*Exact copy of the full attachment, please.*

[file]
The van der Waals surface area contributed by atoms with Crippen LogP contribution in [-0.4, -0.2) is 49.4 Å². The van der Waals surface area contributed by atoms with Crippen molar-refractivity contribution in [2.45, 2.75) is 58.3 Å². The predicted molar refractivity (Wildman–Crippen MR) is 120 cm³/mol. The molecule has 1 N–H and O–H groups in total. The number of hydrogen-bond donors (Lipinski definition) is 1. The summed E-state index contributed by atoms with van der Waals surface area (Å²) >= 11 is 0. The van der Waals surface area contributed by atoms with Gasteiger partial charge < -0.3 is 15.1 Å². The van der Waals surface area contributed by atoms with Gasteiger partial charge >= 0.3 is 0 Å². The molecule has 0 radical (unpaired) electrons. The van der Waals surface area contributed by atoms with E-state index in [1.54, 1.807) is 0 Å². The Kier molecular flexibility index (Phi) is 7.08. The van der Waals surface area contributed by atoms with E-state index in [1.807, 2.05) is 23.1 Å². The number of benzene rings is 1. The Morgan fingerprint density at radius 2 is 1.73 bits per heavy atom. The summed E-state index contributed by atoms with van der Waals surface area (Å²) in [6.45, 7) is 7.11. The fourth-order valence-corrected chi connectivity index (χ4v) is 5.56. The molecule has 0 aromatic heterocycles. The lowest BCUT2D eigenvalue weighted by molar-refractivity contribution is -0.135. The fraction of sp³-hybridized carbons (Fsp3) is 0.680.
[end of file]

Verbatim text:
The van der Waals surface area contributed by atoms with Crippen LogP contribution in [-0.4, -0.2) is 49.4 Å². The van der Waals surface area contributed by atoms with Crippen molar-refractivity contribution in [2.45, 2.75) is 58.3 Å². The predicted molar refractivity (Wildman–Crippen MR) is 120 cm³/mol. The molecule has 1 N–H and O–H groups in total. The number of hydrogen-bond donors (Lipinski definition) is 1. The summed E-state index contributed by atoms with van der Waals surface area (Å²) >= 11 is 0. The van der Waals surface area contributed by atoms with Gasteiger partial charge < -0.3 is 15.1 Å². The van der Waals surface area contributed by atoms with Gasteiger partial charge >= 0.3 is 0 Å². The molecule has 0 radical (unpaired) electrons. The van der Waals surface area contributed by atoms with E-state index in [1.54, 1.807) is 0 Å². The Kier molecular flexibility index (Phi) is 7.08. The van der Waals surface area contributed by atoms with E-state index in [1.807, 2.05) is 23.1 Å². The number of benzene rings is 1. The Morgan fingerprint density at radius 2 is 1.73 bits per heavy atom. The summed E-state index contributed by atoms with van der Waals surface area (Å²) in [6.45, 7) is 7.11. The fourth-order valence-corrected chi connectivity index (χ4v) is 5.56. The molecule has 0 aromatic heterocycles. The lowest BCUT2D eigenvalue weighted by molar-refractivity contribution is -0.135. The fraction of sp³-hybridized carbons (Fsp3) is 0.680.